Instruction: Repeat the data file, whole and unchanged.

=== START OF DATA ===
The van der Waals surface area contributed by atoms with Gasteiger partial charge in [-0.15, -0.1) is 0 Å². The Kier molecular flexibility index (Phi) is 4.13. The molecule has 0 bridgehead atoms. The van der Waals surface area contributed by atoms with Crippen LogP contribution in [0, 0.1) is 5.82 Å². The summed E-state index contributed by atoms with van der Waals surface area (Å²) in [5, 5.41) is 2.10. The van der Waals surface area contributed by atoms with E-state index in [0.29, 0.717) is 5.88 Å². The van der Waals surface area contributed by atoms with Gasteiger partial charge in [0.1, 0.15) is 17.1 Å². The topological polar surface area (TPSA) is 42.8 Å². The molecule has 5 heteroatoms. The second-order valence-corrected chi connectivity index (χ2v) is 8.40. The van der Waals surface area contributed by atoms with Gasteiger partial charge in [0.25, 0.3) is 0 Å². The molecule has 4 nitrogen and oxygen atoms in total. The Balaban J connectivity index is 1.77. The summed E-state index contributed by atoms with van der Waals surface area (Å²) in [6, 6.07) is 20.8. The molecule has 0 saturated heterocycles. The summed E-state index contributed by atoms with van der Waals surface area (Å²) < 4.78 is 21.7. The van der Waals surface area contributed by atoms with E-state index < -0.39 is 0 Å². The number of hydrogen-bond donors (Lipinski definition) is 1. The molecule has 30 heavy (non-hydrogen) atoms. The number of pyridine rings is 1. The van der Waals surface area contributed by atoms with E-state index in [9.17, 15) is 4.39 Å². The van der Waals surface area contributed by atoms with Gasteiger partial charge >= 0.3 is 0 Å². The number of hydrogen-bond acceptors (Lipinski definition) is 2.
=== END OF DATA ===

The van der Waals surface area contributed by atoms with Gasteiger partial charge in [-0.15, -0.1) is 0 Å². The Kier molecular flexibility index (Phi) is 4.13. The molecule has 0 bridgehead atoms. The van der Waals surface area contributed by atoms with Crippen LogP contribution in [0, 0.1) is 5.82 Å². The summed E-state index contributed by atoms with van der Waals surface area (Å²) in [5, 5.41) is 2.10. The van der Waals surface area contributed by atoms with E-state index in [0.29, 0.717) is 5.88 Å². The van der Waals surface area contributed by atoms with Gasteiger partial charge in [0.1, 0.15) is 17.1 Å². The topological polar surface area (TPSA) is 42.8 Å². The molecule has 5 heteroatoms. The second-order valence-corrected chi connectivity index (χ2v) is 8.40. The van der Waals surface area contributed by atoms with Gasteiger partial charge in [0.25, 0.3) is 0 Å². The molecule has 4 nitrogen and oxygen atoms in total. The Balaban J connectivity index is 1.77. The summed E-state index contributed by atoms with van der Waals surface area (Å²) in [6, 6.07) is 20.8. The molecule has 0 saturated heterocycles. The summed E-state index contributed by atoms with van der Waals surface area (Å²) < 4.78 is 21.7. The van der Waals surface area contributed by atoms with E-state index < -0.39 is 0 Å². The number of hydrogen-bond donors (Lipinski definition) is 1. The molecule has 30 heavy (non-hydrogen) atoms. The number of pyridine rings is 1. The van der Waals surface area contributed by atoms with E-state index in [9.17, 15) is 4.39 Å². The van der Waals surface area contributed by atoms with Gasteiger partial charge >= 0.3 is 0 Å². The number of hydrogen-bond acceptors (Lipinski definition) is 2.